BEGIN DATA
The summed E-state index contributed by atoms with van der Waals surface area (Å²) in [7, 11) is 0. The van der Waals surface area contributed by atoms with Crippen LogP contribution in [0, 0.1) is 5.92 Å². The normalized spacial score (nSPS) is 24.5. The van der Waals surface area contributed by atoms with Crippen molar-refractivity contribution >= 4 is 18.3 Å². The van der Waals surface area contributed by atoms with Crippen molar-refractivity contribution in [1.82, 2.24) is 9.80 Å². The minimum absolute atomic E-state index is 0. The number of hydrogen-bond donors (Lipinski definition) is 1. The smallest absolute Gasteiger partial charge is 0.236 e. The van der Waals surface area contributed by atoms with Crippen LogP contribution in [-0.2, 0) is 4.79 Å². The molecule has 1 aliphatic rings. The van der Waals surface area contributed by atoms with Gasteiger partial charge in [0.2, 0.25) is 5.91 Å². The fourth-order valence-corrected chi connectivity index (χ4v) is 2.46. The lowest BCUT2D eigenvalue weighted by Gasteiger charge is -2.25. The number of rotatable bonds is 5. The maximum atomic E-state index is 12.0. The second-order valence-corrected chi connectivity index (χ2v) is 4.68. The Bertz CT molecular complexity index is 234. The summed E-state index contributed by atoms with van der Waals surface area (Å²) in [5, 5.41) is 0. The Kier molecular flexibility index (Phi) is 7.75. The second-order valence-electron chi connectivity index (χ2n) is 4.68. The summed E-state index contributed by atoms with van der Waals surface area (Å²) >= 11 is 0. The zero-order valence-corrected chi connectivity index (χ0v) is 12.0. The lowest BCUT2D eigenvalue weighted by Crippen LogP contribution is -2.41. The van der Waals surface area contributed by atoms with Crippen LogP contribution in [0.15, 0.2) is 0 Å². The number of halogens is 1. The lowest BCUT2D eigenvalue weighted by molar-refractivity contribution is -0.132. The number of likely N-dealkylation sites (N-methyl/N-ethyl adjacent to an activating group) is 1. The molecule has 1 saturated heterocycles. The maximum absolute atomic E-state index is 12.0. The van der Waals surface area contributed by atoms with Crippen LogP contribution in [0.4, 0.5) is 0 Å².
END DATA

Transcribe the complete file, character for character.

The summed E-state index contributed by atoms with van der Waals surface area (Å²) in [7, 11) is 0. The van der Waals surface area contributed by atoms with Crippen LogP contribution in [0, 0.1) is 5.92 Å². The normalized spacial score (nSPS) is 24.5. The van der Waals surface area contributed by atoms with Crippen molar-refractivity contribution >= 4 is 18.3 Å². The van der Waals surface area contributed by atoms with Crippen molar-refractivity contribution in [1.82, 2.24) is 9.80 Å². The minimum absolute atomic E-state index is 0. The number of hydrogen-bond donors (Lipinski definition) is 1. The smallest absolute Gasteiger partial charge is 0.236 e. The van der Waals surface area contributed by atoms with Crippen LogP contribution in [-0.2, 0) is 4.79 Å². The molecule has 1 aliphatic rings. The van der Waals surface area contributed by atoms with Gasteiger partial charge in [0.2, 0.25) is 5.91 Å². The fourth-order valence-corrected chi connectivity index (χ4v) is 2.46. The lowest BCUT2D eigenvalue weighted by Gasteiger charge is -2.25. The number of rotatable bonds is 5. The maximum atomic E-state index is 12.0. The second-order valence-corrected chi connectivity index (χ2v) is 4.68. The Bertz CT molecular complexity index is 234. The summed E-state index contributed by atoms with van der Waals surface area (Å²) in [5, 5.41) is 0. The Kier molecular flexibility index (Phi) is 7.75. The second-order valence-electron chi connectivity index (χ2n) is 4.68. The summed E-state index contributed by atoms with van der Waals surface area (Å²) >= 11 is 0. The zero-order valence-corrected chi connectivity index (χ0v) is 12.0. The lowest BCUT2D eigenvalue weighted by Crippen LogP contribution is -2.41. The van der Waals surface area contributed by atoms with Crippen LogP contribution in [0.15, 0.2) is 0 Å². The number of halogens is 1. The lowest BCUT2D eigenvalue weighted by molar-refractivity contribution is -0.132. The number of likely N-dealkylation sites (N-methyl/N-ethyl adjacent to an activating group) is 1. The molecule has 1 saturated heterocycles. The maximum absolute atomic E-state index is 12.0. The van der Waals surface area contributed by atoms with Crippen LogP contribution in [0.4, 0.5) is 0 Å².